“Bottom-up” refers to a system in which categories are created based on the tags assigned to items. If a tag is used frequently, it essentially works as a category, since it can then be used to reference a large amount of content. If a tag is used infrequently, it is ineffective as a category, since the tag only refers to itself at which point it is ignored. The strength (and weakness) of bottom-up architecture is that it is flexible and dynamic. Categories are fluid and can change based on the information in the system and the frequency of tag use.

Take a moment to scroll all the way down all of the items on my sidebar (to the right) and take a look at my tag cloud. In it, you’ll see the most frequent tags I’ve used on the site (the ones in larger type have been used more often). It’s a big list, but it is not, by far, all of the tags I’ve used, and it’s missing anything that I’ve only used once, you’ll see some one-timers listed at the bottom of this post.

Twitter hash tags have evolved from this bottom-up hierarchy of tagging. They are generally used to categorize your Twitter post on the off-chance that someone wants to find that particular topic again. As an example, I have a column on my Tweetdeck that is every post that happens to mention ncbeer (minus the hash tag, because it’s not strictly necessary). Another craft-beer related tag that you might be familiar with is #gents. There are a fair amount of random items that pop up under #gents, but for the most part, they refer to the The Fellowship of Gentlemanly Gentlemen.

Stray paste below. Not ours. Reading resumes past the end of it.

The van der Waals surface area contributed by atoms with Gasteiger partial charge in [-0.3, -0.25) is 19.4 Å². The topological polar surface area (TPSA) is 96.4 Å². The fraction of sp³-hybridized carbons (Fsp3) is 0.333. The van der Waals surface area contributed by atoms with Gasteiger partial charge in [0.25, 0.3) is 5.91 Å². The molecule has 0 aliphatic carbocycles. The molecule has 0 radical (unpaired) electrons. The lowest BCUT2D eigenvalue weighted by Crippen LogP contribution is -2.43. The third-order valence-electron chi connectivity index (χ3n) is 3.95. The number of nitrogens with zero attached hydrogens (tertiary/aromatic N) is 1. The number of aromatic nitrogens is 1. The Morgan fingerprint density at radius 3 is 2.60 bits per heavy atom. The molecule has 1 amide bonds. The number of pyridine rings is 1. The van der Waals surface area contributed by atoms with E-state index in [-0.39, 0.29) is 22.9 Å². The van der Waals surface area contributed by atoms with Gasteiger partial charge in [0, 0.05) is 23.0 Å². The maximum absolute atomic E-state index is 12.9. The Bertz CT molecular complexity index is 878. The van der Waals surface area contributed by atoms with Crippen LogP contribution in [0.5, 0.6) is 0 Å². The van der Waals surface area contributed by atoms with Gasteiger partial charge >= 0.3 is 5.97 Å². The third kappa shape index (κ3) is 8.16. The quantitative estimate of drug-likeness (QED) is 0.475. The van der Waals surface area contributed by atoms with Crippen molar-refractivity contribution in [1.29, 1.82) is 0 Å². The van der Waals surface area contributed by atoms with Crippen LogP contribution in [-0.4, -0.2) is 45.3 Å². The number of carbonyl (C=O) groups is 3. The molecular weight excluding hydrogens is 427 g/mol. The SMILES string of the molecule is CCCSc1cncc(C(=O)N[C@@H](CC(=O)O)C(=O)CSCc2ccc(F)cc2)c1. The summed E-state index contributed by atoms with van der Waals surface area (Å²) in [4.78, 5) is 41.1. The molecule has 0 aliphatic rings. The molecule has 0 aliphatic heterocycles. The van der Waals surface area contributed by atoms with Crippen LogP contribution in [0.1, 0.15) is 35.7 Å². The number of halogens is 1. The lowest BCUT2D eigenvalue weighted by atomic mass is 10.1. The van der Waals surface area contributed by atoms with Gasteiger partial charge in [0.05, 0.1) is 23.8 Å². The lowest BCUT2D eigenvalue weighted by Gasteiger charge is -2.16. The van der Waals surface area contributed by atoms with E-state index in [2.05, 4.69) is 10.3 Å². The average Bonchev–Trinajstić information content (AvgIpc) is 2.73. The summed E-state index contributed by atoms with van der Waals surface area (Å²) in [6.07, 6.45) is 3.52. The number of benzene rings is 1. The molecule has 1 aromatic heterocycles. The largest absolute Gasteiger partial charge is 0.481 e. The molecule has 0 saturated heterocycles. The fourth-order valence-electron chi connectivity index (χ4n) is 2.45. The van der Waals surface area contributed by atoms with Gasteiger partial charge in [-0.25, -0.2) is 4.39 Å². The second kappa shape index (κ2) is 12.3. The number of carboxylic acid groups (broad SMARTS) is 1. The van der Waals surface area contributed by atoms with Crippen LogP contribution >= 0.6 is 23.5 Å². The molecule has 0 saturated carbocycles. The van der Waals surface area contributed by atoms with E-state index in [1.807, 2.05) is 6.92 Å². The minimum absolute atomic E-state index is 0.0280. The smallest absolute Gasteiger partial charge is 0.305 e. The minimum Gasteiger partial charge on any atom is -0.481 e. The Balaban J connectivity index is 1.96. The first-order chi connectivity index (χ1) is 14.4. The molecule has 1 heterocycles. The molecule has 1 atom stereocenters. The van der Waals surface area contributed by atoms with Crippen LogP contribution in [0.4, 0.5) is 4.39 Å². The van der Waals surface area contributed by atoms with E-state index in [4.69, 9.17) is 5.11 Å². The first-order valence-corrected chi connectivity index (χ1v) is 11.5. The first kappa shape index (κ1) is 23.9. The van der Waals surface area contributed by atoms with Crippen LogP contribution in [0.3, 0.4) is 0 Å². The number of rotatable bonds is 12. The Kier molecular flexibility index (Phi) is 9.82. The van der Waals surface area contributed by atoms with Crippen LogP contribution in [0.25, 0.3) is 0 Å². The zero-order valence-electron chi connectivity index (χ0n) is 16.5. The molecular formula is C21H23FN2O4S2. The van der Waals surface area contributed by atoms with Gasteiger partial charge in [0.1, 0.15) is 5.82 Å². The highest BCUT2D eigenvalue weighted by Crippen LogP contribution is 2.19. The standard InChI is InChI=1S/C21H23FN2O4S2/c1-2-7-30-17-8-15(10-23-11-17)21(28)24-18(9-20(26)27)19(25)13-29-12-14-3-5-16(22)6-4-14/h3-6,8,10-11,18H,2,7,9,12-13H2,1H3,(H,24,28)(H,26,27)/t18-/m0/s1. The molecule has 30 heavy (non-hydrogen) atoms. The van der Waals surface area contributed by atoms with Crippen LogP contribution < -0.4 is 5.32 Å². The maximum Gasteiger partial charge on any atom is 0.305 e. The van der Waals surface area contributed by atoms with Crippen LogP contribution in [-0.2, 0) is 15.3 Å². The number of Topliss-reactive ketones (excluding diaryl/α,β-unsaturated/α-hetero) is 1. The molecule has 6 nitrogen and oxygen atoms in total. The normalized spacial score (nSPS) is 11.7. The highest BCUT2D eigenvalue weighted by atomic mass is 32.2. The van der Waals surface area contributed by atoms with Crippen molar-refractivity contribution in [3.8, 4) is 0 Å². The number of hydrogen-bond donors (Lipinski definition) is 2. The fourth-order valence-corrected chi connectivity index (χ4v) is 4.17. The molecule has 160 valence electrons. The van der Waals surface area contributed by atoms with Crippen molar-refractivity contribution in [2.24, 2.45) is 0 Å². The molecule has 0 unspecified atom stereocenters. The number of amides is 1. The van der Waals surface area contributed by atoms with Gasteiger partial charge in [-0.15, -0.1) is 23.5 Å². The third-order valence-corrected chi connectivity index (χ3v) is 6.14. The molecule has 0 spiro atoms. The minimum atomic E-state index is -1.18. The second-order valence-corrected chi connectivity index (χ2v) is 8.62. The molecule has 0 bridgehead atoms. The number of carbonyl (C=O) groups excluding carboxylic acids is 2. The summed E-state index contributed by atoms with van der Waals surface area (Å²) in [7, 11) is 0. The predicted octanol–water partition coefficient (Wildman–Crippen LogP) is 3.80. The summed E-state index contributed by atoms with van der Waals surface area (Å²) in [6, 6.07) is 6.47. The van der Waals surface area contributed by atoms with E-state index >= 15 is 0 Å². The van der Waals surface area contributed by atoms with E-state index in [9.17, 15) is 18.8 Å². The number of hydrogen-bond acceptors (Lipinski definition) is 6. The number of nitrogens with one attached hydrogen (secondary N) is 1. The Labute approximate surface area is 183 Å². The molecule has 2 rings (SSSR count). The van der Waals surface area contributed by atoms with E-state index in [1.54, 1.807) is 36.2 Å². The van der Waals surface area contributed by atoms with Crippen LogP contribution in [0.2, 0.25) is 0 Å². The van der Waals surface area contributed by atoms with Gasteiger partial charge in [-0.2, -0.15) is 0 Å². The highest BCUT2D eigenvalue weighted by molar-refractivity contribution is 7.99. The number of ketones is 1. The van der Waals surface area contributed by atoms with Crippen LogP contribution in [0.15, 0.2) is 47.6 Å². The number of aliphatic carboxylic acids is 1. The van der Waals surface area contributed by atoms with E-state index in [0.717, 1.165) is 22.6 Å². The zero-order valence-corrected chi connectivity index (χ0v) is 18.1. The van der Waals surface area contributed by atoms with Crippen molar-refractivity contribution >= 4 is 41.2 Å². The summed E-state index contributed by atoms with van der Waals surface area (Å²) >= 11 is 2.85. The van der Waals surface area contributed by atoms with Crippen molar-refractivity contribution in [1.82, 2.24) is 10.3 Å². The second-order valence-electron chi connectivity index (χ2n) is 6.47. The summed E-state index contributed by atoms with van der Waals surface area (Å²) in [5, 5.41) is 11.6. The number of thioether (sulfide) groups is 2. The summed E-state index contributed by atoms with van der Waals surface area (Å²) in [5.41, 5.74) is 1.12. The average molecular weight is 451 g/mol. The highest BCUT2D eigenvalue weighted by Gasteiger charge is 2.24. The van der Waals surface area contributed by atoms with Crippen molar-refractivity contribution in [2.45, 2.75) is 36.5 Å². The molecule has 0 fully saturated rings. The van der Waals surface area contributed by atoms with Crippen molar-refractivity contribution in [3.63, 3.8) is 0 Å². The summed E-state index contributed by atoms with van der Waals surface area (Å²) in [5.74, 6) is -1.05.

There are two main reasons to use hash tags on Twitter.

1) You are categorizing your tweet. Your tweet has to do with #ncbeer or is meant to reach all of the #gents or is in reference to an event (Craft Brewers Conference: Chicago), a city that you’re in (examples: #avl is the city tag for Asheville, NC, #rva is the city tag for Richmond, Virginia), etc. In all of these cases, the hash tag is being used to categorize your tweet for a larger audience than is necessarily following you. In some ways, it’s like voluntarily joining a Twitter list.